Gerry Adams speaking at the Sinn Fein Forum in San Francisco


Irish America holds the key to a united Ireland.

That's according to Sinn Fein president Gerry Adams, who was speaking at the annual Sinn Fein forum in San Francisco on Saturday.

Speaking to a crowd of over 400 people at St. Anne's Hall, Adams said that Irish Americans and the Irish Diaspora would be crucial in any attempt to unite the 32 counties.

"This generation can make that dream a reality," Adams said, "That means not just dreaming about or singing about it, but actually doing something about it."

Social media will form a crucial part of Sinn Fein's outreach. The new PR campaign will use Twitter and YouTube to virtually unite major American cities on St. Patrick's Day in calling for a "united Ireland."

"Now is the time to take the unification of Ireland to the next level," said Pat Uniacke, chairman of the San Francisco chapter of the Gaelic Athletic Association.

"I believe the Irish Diaspora and Irish America have a critical role in our quest to a united Ireland." He added that there will be many obstacles along the way, but that forums such as the ones in San Francisco and New York City will provide new insight and serve as stepping stones in the process.

"Irish unity is bigger than Sinn Fein," Adams said, calling it both a national and international issue." A Sinn Fein task force is planning forums throughout Ireland, as well as events in Great Britain, Canada, Australia, and in continental Europe. He added that this new process would require more "thoughtful strategies," including a huge outreach to "Unionist brothers and sisters."

Along with Sinn Fein, which organized the event, other participating organizations included the Ancient Order of Hibernians, Irish Northern Aid, and the Irish American Unity Conference.

"Its an initiative that seeks to create an all-island dialogue, which must be open to all ideas," said Robert Ballagh, an Irish artist and political activist. Ballagh added that he is confident that this initiative can succeed.

Adams acknowledged that there are still many obstacles including political differences and sectarianism that have yet to be overcome.

And, Ballagh added; "There will be those who will enthusiastically support such a proposal," Ballagh added, continuing that "there will also be those who immediately oppose such a proposition."

"Far more troubling is the resistance that will come from both the Irish government and most of the southern establishment," Ballagh said.

Actress Fionnula Flanagan said that many issues needed to be addressed in Ireland including substance and addicition issues as well as the political issues.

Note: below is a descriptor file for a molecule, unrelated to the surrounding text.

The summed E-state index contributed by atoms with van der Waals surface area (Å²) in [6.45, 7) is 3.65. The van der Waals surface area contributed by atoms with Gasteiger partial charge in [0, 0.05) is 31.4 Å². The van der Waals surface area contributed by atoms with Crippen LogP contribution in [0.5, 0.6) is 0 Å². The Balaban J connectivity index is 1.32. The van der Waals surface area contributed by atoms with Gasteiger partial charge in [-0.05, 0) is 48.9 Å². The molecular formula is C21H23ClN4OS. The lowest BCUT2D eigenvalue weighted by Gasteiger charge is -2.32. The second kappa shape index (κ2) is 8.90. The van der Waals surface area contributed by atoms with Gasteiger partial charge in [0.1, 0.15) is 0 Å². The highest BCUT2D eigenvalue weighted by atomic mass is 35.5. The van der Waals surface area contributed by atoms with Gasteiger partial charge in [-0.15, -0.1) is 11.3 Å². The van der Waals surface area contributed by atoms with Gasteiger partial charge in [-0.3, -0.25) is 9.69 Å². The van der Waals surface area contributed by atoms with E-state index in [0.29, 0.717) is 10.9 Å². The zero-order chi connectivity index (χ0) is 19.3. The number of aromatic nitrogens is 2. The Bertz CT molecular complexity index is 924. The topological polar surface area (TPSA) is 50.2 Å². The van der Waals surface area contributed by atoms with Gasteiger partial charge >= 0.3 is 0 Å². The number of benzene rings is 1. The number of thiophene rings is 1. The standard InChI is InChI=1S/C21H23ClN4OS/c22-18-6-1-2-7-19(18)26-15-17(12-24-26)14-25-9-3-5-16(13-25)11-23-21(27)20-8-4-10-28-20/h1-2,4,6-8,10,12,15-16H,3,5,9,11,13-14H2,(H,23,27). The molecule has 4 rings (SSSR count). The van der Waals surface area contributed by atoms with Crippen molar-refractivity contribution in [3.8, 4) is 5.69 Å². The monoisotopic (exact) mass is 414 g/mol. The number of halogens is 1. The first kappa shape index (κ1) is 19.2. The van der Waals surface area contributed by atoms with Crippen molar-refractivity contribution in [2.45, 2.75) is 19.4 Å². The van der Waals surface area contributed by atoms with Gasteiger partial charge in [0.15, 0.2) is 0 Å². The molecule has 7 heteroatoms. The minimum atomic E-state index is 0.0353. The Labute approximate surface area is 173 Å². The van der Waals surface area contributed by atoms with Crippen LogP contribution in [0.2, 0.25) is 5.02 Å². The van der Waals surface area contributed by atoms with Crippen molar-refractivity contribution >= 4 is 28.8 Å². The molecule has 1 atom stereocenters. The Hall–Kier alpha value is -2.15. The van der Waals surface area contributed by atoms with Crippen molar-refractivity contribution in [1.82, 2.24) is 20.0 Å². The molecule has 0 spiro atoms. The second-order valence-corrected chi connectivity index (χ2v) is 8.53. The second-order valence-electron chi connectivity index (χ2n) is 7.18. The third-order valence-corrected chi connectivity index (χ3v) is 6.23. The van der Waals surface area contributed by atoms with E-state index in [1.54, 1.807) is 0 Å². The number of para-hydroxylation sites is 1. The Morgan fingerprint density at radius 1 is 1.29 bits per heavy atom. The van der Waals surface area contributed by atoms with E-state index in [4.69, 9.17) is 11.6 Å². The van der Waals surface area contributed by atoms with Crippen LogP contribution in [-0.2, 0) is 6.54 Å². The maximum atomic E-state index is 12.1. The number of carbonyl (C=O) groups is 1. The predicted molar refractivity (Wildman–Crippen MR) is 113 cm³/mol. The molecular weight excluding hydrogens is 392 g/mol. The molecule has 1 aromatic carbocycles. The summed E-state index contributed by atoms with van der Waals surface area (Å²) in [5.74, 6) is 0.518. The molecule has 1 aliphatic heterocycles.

She said that the concept of a united Ireland had moved from being an unspoken issue to being understood as a disease needing open dialogue and treatment.

John Burton, chairman of the California State Democratic Party, said he is looking into putting together a resolution calling for a united Ireland at the party's next executive board meeting.

"Whatever we can do, we will do until Ireland is a united nation once again," Burton said.

Diarmuid Philpott, president of the United Irish Societies of San Francisco, said that he and his organization are in favor of a united Ireland, but pressing issues like the weak economy need to be addressed as well.

"In the south of Ireland, we need an economic plan. In the north of Ireland, we need an economic plan," said. "We need that kind of a plan to explain to the people what Sinn Fein is doing for an all-Ireland. If we get that, we can move forward."

Irish journalist Eamonn Gormley, said that one of the problems is the Catholic Church influence. "It should be a secular state and reflect the Ireland of today, which includes Catholics, Protestants, Muslims and atheists."

Lisa Scott, a community activist from Los Angeles who cited her home city has one of the most diverse in the world, suggested reaching out to other ethnic community groups for help as well. "There's lot of education that needs to be done," she said, adding that many Americans don't realize know about current issues in Ireland.  "I want to encourage people to talk to other communities and use media to do that."

Adams responded to the comments and suggestions from the crowd, noting that one strategy would be to follow a major social media campaign similar to those used in during the 2008 U.S. presidential campaign. He also noted that one of the strategies strongly advocated at the forums in both New York and San Francisco was the push for municipal and state legislature resolutions and referendums across the country.

"This isn't a talking shop," he concluded, telling the audience, " to take these ideas and the ones that suit you as individuals or your organizations or agency, and then make them a reality. That will be the mark of the success or failure of this initiative.